Emerging markets are investment firm’s favourite

13 October 2009

The discussions and presentations at Schroders' annual London investment conference last week all seemed to come back to one topic - emerging markets.

Speaking about the global downturn, Alan Brown, group chief investment officer at Schroders, declared “the emerging world has had a damn good crisis”.  While topics such as commercial property and the recession in the UK were also discussed, the fund managers devoted much time to talking about the expected growth of the emerging markets and how its relationship with the developed world is changing.

Chris Taylor, European equity product manager, said Europe was less dependent on the US now, and the emerging markets were more important to Europe in relation to trade.

Nick Gartside, head of global fixed income, later explained his penchant for emerging market debt.

“The emerging markets have had huge problems but they have sorted themselves out and now they are well-positioned. The people there have savings. Emerging markets are providers of capital to indebted nations and they have the ability and willingness to repay money and pay interest too.”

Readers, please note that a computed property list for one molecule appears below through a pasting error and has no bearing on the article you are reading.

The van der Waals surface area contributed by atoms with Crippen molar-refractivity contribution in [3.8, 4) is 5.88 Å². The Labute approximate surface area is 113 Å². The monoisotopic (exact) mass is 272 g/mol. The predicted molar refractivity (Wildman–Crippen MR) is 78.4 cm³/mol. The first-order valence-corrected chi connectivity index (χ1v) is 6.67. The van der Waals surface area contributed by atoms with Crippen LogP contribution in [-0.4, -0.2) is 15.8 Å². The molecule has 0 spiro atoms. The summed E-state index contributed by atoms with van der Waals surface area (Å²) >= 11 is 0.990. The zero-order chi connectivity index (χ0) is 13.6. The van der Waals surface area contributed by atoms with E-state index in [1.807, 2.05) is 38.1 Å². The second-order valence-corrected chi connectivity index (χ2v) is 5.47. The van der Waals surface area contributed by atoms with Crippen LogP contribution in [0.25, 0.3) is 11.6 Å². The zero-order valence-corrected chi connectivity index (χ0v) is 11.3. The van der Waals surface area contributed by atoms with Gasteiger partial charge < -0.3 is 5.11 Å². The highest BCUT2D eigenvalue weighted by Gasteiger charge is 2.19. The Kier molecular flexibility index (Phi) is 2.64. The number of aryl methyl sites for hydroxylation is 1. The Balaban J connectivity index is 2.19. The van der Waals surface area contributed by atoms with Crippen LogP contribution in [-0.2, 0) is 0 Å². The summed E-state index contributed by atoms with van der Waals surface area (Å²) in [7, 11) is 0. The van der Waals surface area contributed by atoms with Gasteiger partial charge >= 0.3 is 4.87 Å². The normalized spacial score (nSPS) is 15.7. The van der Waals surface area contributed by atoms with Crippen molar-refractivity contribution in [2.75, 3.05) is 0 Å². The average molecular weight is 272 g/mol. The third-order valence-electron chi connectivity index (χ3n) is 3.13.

Meanwhile Allan Conway, head of emerging market equities, was naturally brimming with enthusiasm for the region. “Emerging markets will do significantly better than the developed markets next year, no matter if we get a U, V, W or whatever other shape recovery,” he announced.

“They used to rely on the developed world for growth (through exports), but that has been reversed. The majority of global growth is now from the emerging markets.”

According to Conway, the decoupling story has been won, as the region is no longer sensitive to what is happening in the developed world.

Matthew Dobbs, fund manager of the Schroder Asian Alpha Plus fund, was also bullish about Asia, but joked that he'd like to swap the Philippines for Brazil and then he might have the perfect region to cover.

“Asian assets, currencies and equities are having a very good time while the US and Europe grapple with their tenuous recovery,” he noted. “Asia will eventually shift towards decadence and a better lifestyle for their consumers.”

The Asia and emerging markets growth story sparked envy among fund managers who covered different geographic regions.

Andrew Rose, manager of Schroder Tokyo fund, admitted there had been disappointing returns in Japan over the past 10 years compared to the rest of the world. One financial adviser delegate said he had stopped recommending any Japan exposure to his clients.

However, Rose argued that the country wasn't a completely lost cause: “You shouldn't be overweight in it but at the same time you shouldn't be underweight. The Japanese stock market has gone down over the past 20 years but there have been eight vicious rallies above 30%.”

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